The state of prisons in England and Wales
UK prisons' worsening conditions necessitate urgent reforms beyond outsourcing inmates to EU, says Edward Grange
Dostoevsky, in The House of the Dead, wrote: “The degree of civilization in a society can be judged by entering its prisons,” a phrase often wrongly attributed to Winston Churchill, who in fact said that a society's attitude to its prisoners is the measure of "the stored up strength of a nation". Were Dostoevsky or Churchill to enter the prisons of England and Wales today, their view of society would likely be low indeed.
On 12 October 2023, Lord Justice Edis (the senior presiding judge for England and Wales) announced that from 16 October, the sentencing of those convicted but on bail pending sentence should be delayed. Whilst that may temporarily curtail the ever-rising prison population, it does not solve the problem in the long term. Nor does it ease the backlog of cases before the courts that has resulted in some trials not being listed before 2026.
The prison estate in England and Wales is bursting at the seams. In some places it has already burst. Chronic overcrowding, coupled with chronic understaffing, has resulted in some prisoners being locked in their cells for up to 23 hours a day. Such confinement in antiquated, Victorian-era prisons, where conditions of detention are poor, could find the UK held in breach of Article 3 European Convention on Human Rights, which prohibits inhumane and degrading treatment.
Yet rather than fixing the prison population problem, Alex Chalk KC announced on 3 October 2023 plans to outsource the responsibility for housing surplus numbers of prisoners to prisons in EU states “provided the facilities, regime and rehabilitation provided meets British standards.”
Chalk added that the ‘rent a cell’ proposal “will require that conditions [in rented foreign prisons] are to the same standard as prisons in England and Wales”, inferring that somehow the prisons in England & Wales were superior to their EU counterparts.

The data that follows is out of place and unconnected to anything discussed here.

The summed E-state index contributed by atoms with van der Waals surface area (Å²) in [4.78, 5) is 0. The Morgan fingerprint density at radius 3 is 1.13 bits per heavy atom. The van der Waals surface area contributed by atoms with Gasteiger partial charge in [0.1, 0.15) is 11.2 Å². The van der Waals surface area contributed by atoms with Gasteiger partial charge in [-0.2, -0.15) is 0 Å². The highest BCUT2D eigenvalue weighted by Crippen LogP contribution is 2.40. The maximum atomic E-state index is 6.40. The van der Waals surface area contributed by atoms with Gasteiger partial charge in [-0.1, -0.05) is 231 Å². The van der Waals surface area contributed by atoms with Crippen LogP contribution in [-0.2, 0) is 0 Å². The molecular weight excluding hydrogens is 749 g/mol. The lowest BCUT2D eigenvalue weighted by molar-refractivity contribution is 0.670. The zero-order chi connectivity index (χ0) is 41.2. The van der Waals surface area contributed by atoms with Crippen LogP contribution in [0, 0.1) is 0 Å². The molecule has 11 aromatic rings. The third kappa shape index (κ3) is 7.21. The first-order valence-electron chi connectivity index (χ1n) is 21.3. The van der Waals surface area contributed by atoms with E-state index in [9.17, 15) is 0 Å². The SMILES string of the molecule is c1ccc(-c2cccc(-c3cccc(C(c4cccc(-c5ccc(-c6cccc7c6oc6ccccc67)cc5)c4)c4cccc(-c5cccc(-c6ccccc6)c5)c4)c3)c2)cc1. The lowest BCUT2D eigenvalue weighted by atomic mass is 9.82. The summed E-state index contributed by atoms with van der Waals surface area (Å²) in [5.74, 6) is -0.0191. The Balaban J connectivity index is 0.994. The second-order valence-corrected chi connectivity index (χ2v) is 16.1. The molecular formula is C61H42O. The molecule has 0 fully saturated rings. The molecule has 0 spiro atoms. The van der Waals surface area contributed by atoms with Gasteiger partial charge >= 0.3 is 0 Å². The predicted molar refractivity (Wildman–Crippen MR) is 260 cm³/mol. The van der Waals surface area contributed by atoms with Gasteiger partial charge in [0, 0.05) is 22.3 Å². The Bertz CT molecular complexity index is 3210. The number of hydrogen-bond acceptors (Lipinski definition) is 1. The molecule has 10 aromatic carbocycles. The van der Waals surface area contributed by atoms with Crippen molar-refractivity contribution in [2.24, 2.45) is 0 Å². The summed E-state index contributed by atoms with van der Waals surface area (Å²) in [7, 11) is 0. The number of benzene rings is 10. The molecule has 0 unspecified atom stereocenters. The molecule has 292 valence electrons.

In 2021, the European Committee for the Prevention of Torture and Inhuman or Degrading Treatment or Punishment (CPT), a specialised independent monitoring body of the Council of Europe, visited the UK. Its conclusions lead to a very different inference than the one Chalk was seeking to draw, highlighting as they do “…the clear need for modern decent prisoner accommodation and … [the] number of Victorian and other older establishments which are in constant need of costly refurbishment and yet remain neither functional nor fit for purpose.”
Need for improvements
But overcrowding and conditions of detention have not improved since the CPT’s last visit. In March 2023, the Karlsruhe Higher Regional Court in Germany refused extradition to the UK of an Albanian national, whom the UK wanted to stand trial for allegations of drug trafficking and money laundering offences. The German court’s decision was based, in part, on evidence that HMP Wandsworth, in south London, was dangerously overcrowded, holding 1521 prisoners despite a capacity of just 950 (160 per cent occupancy).
In contrast, when it visited the Netherlands in 2022, the CPT reported that 8,535 persons were detained in a prison estate with an operational capacity of 10,146 places – a prison occupancy level of 84.1 per cent. Although this figure was set to rise, it was noted that the practice of renting Dutch prisons to Belgium and Norway had ended.
Given the German court’s finding in respect of the (inhuman and degrading) conditions found in our prisons, any prisoner in England and Wales potentially subject to the transfer scheme envisaged by Mr Chalk would undoubtedly hope that the same conditions of detention were not insisted upon.
The UK must go beyond outsourcing to foreign prisons and reducing custodial sentences for lower-risk offenders if it is to improve the conditions of detention for those serving sentences of imprisonment. If modern day society is to be judged through the prism of the words of Dostoevsky and Churchill, much more must be done to make humane what is currently inhumane.
Edward Grange is a partner at Corker Binning